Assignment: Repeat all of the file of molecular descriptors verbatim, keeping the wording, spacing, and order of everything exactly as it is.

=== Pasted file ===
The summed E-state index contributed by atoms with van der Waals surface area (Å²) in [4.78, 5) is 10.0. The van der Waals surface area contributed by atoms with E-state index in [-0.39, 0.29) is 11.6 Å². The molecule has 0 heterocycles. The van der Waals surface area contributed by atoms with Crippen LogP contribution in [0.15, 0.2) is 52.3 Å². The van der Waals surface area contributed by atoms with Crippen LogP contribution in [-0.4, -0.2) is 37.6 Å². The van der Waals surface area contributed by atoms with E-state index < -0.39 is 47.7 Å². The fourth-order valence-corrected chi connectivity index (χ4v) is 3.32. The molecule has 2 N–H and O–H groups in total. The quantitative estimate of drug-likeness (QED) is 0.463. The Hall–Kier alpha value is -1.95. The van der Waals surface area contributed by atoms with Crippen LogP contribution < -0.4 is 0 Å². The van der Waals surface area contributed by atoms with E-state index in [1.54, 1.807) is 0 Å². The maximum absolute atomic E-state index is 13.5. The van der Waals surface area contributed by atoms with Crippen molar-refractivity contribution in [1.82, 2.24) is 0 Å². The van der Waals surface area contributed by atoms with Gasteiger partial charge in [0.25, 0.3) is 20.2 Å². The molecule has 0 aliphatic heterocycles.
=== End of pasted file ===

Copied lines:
The summed E-state index contributed by atoms with van der Waals surface area (Å²) in [4.78, 5) is 10.0. The van der Waals surface area contributed by atoms with E-state index in [-0.39, 0.29) is 11.6 Å². The molecule has 0 heterocycles. The van der Waals surface area contributed by atoms with Crippen LogP contribution in [0.15, 0.2) is 52.3 Å². The van der Waals surface area contributed by atoms with Crippen LogP contribution in [-0.4, -0.2) is 37.6 Å². The van der Waals surface area contributed by atoms with E-state index < -0.39 is 47.7 Å². The fourth-order valence-corrected chi connectivity index (χ4v) is 3.32. The molecule has 2 N–H and O–H groups in total. The quantitative estimate of drug-likeness (QED) is 0.463. The Hall–Kier alpha value is -1.95. The van der Waals surface area contributed by atoms with Crippen LogP contribution < -0.4 is 0 Å². The van der Waals surface area contributed by atoms with E-state index in [1.54, 1.807) is 0 Å². The maximum absolute atomic E-state index is 13.5. The van der Waals surface area contributed by atoms with Crippen molar-refractivity contribution in [1.82, 2.24) is 0 Å². The van der Waals surface area contributed by atoms with Gasteiger partial charge in [0.25, 0.3) is 20.2 Å². The molecule has 0 aliphatic heterocycles.